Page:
The Vision and the Scarlet Witch Vol. 2 #1
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Credit: Marvel Comics / The Vision and the Scarlet Witch Vol. 2 #1, written by Steve Englehart, art by Richard Howell, Andy Mushynsky, Janet Jackson, and Adam Phillips, lettering by L. Lois Buhalis

Looking back on The Vision and the Scarlet Witch

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Nov 11, 2020, 6:00 PM EST

The Vision and the Scarlet Witch were long-time Avengers with mutually weird pasts who got married in Giant-Size Avengers #4, left the team, and then lived happily ever after. Just kidding, they definitely did not, and their marriage went through the wringer before painfully deteriorating. What can we say? Comics are kind of a bummer sometimes.

Still, despite how badly their marriage ultimately went, their introduction to the MCU brought in a whole new slew of fans and shippers. This led us to revisit The Vision and the Scarlet Witch, a two-volume series from the mid-'80s that explored their marriage as they went on hiatus from the Avengers. Though this comic was truly bizarre and definitely the kind of series that could only happen in '80s-era Marvel, watching these two interact as a married couple over the course of a combined 16 issues... is actually kind of sweet. Also, there are zombies.

Credit: Marvel Comics / The Vision and The Scarlet Witch Vol. 2 #1, cover art by Richard Howell

The first volume of this saga began in 1982, a four-issue limited series seven years after their wedding in 1975. After the story ends, a few years later, it starts back up again in Volume 2 as a twelve-part series with the same formula of focusing on the couple attempting to navigate their lives outside of Avengers HQ. Vision and Wanda decide that they want to leave their lives as heroes behind them and move to the suburbs. They interact with a rotating list of characters, but the most prominent recurring are Wanda's brother Pietro, their sometimes-dad Magneto, Pietro's soon-to-be ex-wife Crystal, and Vision's sort-of brothers Wonder Man and the villainous and generally awful Grim Reaper. Yet, there are some new additions — for instance, the incredibly normal couple that lives next door and actually welcomes them to the neighborhood, unlike most people who would be happy to see the former Avengers leave.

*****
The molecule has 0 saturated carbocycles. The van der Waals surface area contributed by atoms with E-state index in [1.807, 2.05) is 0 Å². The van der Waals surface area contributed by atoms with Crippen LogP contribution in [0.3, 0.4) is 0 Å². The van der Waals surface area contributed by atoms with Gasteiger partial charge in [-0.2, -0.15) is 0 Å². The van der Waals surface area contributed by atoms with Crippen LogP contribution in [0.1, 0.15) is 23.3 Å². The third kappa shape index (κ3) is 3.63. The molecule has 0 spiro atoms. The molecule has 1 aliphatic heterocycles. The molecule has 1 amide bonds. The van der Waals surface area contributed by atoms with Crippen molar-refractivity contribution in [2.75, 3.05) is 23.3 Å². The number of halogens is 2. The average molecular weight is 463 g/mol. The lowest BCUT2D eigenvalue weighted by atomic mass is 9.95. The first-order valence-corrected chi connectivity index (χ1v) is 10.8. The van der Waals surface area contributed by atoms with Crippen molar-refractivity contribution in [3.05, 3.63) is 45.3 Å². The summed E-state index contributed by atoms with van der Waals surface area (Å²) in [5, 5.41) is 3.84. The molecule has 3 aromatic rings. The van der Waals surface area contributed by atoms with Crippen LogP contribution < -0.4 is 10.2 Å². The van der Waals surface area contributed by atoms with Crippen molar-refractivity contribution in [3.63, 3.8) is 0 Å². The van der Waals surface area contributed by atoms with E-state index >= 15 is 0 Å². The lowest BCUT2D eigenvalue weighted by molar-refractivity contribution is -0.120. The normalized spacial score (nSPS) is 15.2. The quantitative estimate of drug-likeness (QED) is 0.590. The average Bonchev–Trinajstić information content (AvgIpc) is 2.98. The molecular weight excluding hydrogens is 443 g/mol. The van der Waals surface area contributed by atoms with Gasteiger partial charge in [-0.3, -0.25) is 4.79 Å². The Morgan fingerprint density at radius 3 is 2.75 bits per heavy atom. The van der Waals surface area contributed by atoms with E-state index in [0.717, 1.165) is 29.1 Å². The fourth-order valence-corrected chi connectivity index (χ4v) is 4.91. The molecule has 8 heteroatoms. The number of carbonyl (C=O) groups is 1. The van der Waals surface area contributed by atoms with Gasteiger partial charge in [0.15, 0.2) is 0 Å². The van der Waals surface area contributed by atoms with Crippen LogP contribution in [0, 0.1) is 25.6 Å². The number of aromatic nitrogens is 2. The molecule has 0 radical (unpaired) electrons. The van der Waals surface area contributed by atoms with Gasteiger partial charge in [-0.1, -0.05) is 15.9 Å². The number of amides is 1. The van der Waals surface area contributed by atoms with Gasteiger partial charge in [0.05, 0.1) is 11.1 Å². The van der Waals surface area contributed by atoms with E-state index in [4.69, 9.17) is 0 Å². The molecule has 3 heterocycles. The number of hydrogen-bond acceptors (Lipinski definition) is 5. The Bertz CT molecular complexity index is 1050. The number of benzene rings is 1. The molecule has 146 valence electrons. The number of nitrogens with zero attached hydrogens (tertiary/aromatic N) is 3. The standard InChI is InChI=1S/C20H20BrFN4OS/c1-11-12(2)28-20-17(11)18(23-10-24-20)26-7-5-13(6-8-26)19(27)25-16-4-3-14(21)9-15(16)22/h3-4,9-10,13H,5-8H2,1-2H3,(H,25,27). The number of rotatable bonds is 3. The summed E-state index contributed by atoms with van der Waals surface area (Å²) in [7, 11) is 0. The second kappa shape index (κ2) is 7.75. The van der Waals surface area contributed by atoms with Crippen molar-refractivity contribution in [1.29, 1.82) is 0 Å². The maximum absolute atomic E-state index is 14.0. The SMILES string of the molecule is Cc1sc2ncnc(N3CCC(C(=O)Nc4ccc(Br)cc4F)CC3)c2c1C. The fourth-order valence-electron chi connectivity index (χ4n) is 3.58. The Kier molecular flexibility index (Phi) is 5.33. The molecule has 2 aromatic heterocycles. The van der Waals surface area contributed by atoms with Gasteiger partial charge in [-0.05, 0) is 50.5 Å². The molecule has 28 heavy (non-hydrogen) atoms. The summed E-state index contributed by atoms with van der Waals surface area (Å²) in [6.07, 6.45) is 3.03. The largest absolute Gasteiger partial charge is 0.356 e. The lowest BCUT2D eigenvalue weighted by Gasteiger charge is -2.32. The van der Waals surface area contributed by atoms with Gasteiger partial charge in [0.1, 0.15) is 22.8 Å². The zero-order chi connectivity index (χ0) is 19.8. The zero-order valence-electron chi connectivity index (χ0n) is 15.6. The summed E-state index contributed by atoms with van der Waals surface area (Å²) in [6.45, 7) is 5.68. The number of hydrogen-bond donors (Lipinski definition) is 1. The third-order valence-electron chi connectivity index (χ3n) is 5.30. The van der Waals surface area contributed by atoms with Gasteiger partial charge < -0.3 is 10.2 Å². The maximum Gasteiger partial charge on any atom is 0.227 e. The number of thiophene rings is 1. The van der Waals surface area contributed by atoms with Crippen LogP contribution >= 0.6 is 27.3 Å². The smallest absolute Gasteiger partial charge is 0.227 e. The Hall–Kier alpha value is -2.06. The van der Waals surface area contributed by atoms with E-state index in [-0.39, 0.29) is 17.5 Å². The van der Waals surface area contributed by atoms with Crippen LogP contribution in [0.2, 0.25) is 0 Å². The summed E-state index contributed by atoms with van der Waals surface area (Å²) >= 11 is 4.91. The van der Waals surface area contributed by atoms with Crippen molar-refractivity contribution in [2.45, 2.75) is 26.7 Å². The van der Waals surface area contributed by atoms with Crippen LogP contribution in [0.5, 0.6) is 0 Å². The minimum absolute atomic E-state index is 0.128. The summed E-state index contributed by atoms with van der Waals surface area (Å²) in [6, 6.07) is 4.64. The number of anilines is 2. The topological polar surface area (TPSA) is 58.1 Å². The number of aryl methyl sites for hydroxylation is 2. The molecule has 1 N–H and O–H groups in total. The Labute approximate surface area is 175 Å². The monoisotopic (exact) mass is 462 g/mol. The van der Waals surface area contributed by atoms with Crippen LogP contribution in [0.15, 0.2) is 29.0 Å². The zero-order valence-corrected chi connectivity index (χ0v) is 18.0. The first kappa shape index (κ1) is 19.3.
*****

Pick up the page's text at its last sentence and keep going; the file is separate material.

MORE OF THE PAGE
Wanda grew by leaps and bounds throughout these 16 issues, and it's an interesting transformation to watch, particularly in the context of today, where the Scarlet Witch has become legendary for her sense of angry pride and her antihero or even villainous tendencies. Watching her go from a conflicted young adult to proud Avenger and wife to one of Marvel's most powerful and prominent characters over the years has truly been a gift.

Credit: Marvel Comics / The Vision and the Scarlet Witch Vol. 1 #2, written by Bill Mantlo, art by Rick Leonardi, Ian Akin, Brian Garvey, and Bob Sharen, lettering by Janice Chiang